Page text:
Archive for August, 2013

Publishing Data to Redis with Django Signals

Just something I found and thought was kind of cool. I’m currently working on a project that uses Django for its frontend, but eventually passes the user to a JavaScript frontend that talks to the Node.js / Redis backend with Socket.IO. I needed a way to store data in Redis whenever a specific Django model was saved. I looked up ‘Django + redis’ beforehand, but the existing projects seem to be mostly cache-oriented, and as far as I know Django doesn’t have a standard adapter for Redis. No worries — it’s all Python!

Django signals let you execute functions whenever a signal is emitted, but specifically in my case, when a model is saved. You can put your signals code anywhere, but I like to make a ‘’ in the app directory and then just add the line ‘import signals’ to the app’s I subscribed to the Django model saved and model deleted signals with functions that connect to Redis and add some of the relevant data to a hash. Hashes in Redis are very much like dicts in Python, and Andy McCurdy’s redis-py library allows you to pass dicts directly to the hmset function.

Here’s the relevant code (adapted for the example) in

import redis
from django.db.models.signals import post_save, post_delete
from django.dispatch import receiver
from yourapp.models import YourModel

@receiver(post_save, sender=YourModel, dispatch_uid="yourmodel_create")
def addYourModelToRedis(sender, instance, **kwargs):
	r = redis.StrictRedis(host='localhost', port=6379, db=0)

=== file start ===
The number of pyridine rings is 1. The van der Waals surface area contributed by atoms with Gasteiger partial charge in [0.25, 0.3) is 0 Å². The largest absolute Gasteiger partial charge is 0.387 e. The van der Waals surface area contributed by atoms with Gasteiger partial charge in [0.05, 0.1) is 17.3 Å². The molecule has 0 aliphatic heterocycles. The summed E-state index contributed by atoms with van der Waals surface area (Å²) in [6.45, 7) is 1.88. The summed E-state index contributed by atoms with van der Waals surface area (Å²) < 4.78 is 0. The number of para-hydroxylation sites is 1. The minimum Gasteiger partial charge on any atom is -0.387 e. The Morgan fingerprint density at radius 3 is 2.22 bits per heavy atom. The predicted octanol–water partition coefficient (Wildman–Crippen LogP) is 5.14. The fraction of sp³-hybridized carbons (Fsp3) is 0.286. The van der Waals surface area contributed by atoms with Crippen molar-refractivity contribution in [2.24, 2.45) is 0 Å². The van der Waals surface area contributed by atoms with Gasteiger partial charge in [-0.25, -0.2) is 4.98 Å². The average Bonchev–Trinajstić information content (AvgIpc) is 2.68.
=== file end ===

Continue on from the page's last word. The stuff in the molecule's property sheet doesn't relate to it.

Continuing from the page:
yourmodel_dict = {
		'number1': instance.number_1,
		'number2': instance.number_2,
		'status': instance.status
	r.hmset('yourmodel:' + instance.uniqueKey, yourmodel_dict)

@receiver(post_delete, sender=YourModel, dispatch_uid="yourmodel_delete")
def removeYourModelFromRedis(sender, instance, **kwargs):
	r = redis.StrictRedis(host='localhost', port=6379, db=0)
	r.delete('yourmodel:' + instance.uniqueKey)

The “dispatch_uid” parameter passed to the receiver decorator is intended to keep the signal from being acted upon more than once per save/deletion of a model. All the Django documentation says is to use a unique string; they don’t recommend that you use a specific format and it doesn’t seem to matter as long as it’s unique. Another thing to note is that the ‘instance’ parameter for my handler functions is specific to the post_save and post_delete signals. In general signal handlers are expected to take “sender” and “**kwargs.” However it’s safe to extract the ‘instance’ variable from **kwargs in the function definition when only being used for these specific signals. More information about signals and handling signals can be found in the Django documentation.